Hawaii Is Newest State To Join Online Poker Race

There may be a lot of resistance to online gambling legislation on the federal level, but lately on the state level legislatures can’t seem to get their online poker proposals drafted fast enough. Thus far this year, we’ve discussed proposals in New Jersey, Iowa, Nevada, California and Florida. Now yet another state is considering online gambling as a means for filling their budget deficit.

Hawaii State Representative Angus McKelvey, a Democrat and also Chairman of the state’s Economic Revitalization and Business Committee, is spearheading the latest intrastate poker bill. It may seem like an unexpected move for a state that relies largely on live tourism, but the two-part proposal covers all of Hawaii’s bases with two unique stipulations.

First and foremost, Hawaii’s new poker proposal takes a two-pronged approach to bringing poker-related revenue into the state, but that doesn’t include offering online poker to the state’s own residents. McKelvey’s plan would allow online poker companies to operate inside the state and to offer their services to players around the world while simultaneously blocking access to Hawaiians.

The second part of the proposal aims to bring a major live poker tournament to Hawaii. Both the tournament and the online poker privileges would only be extended to one state-approved company which would be required to pay a one-time $100 million licensing fee plus a percentage of annual profits. That may sound like a lot of money, but Full Tilt Poker has already expressed interest in the deal.

Hawaii’s pending online poker proposal may sound like the most limited one yet, but it’s actually quite a leap for the somewhat conservative state. As of now, Hawaii doesn’t allow for any real money gambling inside the state, but recently state legislators determined that specific poker variations – namely Texas Hold’em and Omaha – are games of skill and not chance, opening the door for live poker competitions in the state. McKelvey’s bill has already received 7-1 approval from his own committee and 9-3 approval from the House Judiciary Committee and will now go before the House Finance Committee for a final vote before it goes to the floor of the state congress.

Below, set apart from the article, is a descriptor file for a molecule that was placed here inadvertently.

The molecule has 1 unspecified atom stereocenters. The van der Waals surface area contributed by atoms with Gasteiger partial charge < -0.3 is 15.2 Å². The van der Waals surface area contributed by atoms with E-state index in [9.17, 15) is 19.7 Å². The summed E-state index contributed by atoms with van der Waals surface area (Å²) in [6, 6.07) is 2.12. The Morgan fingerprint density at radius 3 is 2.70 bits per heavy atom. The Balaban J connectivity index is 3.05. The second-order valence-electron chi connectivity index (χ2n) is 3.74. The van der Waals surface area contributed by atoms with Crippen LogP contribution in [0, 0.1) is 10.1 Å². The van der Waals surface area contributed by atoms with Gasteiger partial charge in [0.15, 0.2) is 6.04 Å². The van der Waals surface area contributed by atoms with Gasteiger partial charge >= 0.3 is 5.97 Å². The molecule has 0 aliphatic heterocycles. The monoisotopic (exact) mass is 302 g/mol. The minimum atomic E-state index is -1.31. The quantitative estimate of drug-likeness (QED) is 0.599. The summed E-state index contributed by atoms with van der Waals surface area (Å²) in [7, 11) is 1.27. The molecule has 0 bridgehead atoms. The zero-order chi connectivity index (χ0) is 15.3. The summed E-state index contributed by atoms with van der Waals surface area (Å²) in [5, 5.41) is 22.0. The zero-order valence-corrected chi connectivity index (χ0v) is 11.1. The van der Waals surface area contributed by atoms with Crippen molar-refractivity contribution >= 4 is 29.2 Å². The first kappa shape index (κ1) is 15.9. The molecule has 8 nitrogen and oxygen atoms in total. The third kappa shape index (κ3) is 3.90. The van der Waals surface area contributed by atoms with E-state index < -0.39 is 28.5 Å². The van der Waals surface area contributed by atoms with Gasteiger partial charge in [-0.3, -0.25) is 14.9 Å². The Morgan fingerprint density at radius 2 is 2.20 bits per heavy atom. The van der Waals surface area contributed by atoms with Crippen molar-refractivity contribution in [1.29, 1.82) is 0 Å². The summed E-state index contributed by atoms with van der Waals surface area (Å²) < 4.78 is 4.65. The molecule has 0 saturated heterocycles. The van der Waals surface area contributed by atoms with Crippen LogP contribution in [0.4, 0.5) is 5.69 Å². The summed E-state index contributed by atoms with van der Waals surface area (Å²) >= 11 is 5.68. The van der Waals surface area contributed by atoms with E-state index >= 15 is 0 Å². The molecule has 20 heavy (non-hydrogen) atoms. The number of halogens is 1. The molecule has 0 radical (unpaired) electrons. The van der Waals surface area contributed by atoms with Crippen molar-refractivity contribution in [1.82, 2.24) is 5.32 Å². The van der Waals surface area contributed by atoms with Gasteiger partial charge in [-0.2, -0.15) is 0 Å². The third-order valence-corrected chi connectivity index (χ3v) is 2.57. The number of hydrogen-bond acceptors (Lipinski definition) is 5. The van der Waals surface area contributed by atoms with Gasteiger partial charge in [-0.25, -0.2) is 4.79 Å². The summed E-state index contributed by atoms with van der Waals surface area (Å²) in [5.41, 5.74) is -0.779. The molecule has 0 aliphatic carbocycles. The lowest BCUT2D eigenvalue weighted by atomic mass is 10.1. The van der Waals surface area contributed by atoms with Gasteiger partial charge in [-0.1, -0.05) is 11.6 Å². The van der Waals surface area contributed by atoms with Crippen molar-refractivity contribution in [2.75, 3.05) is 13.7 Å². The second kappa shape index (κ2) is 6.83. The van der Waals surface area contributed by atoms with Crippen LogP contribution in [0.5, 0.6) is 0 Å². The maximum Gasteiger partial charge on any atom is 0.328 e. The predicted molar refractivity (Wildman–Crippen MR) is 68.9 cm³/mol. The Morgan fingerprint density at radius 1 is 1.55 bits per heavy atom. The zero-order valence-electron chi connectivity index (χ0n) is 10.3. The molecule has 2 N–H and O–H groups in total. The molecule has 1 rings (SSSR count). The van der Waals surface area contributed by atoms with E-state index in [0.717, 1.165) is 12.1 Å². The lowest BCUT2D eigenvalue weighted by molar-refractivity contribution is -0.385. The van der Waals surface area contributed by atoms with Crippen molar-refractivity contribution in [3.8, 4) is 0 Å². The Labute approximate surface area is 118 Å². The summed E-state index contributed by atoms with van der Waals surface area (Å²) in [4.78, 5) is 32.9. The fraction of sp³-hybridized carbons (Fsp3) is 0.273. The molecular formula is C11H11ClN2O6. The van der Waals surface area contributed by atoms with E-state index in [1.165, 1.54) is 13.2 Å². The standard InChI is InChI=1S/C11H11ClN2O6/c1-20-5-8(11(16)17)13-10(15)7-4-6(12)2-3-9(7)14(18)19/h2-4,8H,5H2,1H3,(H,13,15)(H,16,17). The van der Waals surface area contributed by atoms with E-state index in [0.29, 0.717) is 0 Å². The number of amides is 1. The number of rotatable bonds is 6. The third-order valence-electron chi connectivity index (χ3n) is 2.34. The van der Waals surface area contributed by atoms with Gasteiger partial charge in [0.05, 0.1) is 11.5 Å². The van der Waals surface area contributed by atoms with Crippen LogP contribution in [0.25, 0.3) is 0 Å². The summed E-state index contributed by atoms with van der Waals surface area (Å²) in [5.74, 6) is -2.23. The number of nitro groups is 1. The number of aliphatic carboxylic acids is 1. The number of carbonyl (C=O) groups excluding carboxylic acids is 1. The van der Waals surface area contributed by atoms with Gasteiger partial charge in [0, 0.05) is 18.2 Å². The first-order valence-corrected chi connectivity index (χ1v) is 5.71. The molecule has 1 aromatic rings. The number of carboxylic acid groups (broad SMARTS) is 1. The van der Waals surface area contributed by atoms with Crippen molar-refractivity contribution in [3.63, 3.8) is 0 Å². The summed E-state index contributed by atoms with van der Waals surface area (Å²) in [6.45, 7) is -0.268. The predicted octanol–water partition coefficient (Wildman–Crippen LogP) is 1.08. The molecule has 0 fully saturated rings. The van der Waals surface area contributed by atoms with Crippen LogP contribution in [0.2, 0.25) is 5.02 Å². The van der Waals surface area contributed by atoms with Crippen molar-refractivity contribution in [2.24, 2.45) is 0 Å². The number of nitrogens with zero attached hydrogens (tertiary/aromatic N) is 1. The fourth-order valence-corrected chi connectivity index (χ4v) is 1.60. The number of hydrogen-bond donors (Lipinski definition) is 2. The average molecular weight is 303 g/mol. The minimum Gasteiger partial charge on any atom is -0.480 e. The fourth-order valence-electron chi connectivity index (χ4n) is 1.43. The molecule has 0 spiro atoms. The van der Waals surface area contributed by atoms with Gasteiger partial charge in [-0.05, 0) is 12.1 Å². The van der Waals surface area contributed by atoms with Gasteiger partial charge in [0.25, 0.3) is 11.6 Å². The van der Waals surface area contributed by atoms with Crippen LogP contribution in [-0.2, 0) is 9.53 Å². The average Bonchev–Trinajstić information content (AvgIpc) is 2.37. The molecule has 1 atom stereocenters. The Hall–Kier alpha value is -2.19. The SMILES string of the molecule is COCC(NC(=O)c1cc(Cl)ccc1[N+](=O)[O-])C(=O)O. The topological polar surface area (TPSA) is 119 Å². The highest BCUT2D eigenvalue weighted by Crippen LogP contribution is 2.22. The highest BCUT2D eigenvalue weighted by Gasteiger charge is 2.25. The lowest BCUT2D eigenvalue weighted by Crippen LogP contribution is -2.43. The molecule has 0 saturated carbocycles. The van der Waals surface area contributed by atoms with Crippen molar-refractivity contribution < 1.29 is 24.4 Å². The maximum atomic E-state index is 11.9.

Proponents of the bill believe that it will bring a new kind of tourism to Hawaii while simultaneously giving the state government more control over citizens’ participation in illegal activity like online poker. Opponents of the bill argue that it opens the door to more predatory forms of gambling. The PPA’s executive director, John Pappas, has already chimed in to express his approval of the live tournament portion of the bill but was less supportive of Hawaii’s continued efforts to prevent residents from playing online poker.

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